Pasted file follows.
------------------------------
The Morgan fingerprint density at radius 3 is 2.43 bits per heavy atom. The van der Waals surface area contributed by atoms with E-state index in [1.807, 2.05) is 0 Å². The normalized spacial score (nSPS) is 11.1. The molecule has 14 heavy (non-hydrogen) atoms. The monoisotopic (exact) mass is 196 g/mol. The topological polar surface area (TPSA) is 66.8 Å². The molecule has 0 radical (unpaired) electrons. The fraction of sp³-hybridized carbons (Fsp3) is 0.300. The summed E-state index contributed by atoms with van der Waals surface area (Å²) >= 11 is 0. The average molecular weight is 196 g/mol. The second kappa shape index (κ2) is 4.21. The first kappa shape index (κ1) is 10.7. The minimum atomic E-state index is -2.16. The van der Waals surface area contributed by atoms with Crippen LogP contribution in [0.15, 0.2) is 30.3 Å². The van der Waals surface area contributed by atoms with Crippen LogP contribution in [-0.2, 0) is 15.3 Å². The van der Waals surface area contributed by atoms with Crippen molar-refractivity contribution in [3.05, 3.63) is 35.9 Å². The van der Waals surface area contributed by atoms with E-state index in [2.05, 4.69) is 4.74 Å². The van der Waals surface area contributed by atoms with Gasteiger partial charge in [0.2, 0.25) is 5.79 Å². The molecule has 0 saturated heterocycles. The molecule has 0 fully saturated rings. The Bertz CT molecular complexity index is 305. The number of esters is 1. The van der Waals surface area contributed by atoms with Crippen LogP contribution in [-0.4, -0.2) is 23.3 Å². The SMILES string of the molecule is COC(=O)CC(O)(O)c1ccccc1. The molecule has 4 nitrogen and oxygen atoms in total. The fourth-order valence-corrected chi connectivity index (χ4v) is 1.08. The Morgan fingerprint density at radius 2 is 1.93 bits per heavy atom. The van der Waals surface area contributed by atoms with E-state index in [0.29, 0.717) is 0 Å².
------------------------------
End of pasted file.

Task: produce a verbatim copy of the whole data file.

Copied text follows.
The Morgan fingerprint density at radius 3 is 2.43 bits per heavy atom. The van der Waals surface area contributed by atoms with E-state index in [1.807, 2.05) is 0 Å². The normalized spacial score (nSPS) is 11.1. The molecule has 14 heavy (non-hydrogen) atoms. The monoisotopic (exact) mass is 196 g/mol. The topological polar surface area (TPSA) is 66.8 Å². The molecule has 0 radical (unpaired) electrons. The fraction of sp³-hybridized carbons (Fsp3) is 0.300. The summed E-state index contributed by atoms with van der Waals surface area (Å²) >= 11 is 0. The average molecular weight is 196 g/mol. The second kappa shape index (κ2) is 4.21. The first kappa shape index (κ1) is 10.7. The minimum atomic E-state index is -2.16. The van der Waals surface area contributed by atoms with Crippen LogP contribution in [0.15, 0.2) is 30.3 Å². The van der Waals surface area contributed by atoms with Crippen LogP contribution in [-0.2, 0) is 15.3 Å². The van der Waals surface area contributed by atoms with Crippen molar-refractivity contribution in [3.05, 3.63) is 35.9 Å². The van der Waals surface area contributed by atoms with E-state index in [2.05, 4.69) is 4.74 Å². The van der Waals surface area contributed by atoms with Gasteiger partial charge in [0.2, 0.25) is 5.79 Å². The molecule has 0 saturated heterocycles. The molecule has 0 fully saturated rings. The Bertz CT molecular complexity index is 305. The number of esters is 1. The van der Waals surface area contributed by atoms with Crippen LogP contribution in [-0.4, -0.2) is 23.3 Å². The SMILES string of the molecule is COC(=O)CC(O)(O)c1ccccc1. The molecule has 4 nitrogen and oxygen atoms in total. The fourth-order valence-corrected chi connectivity index (χ4v) is 1.08. The Morgan fingerprint density at radius 2 is 1.93 bits per heavy atom. The van der Waals surface area contributed by atoms with E-state index in [0.29, 0.717) is 0 Å².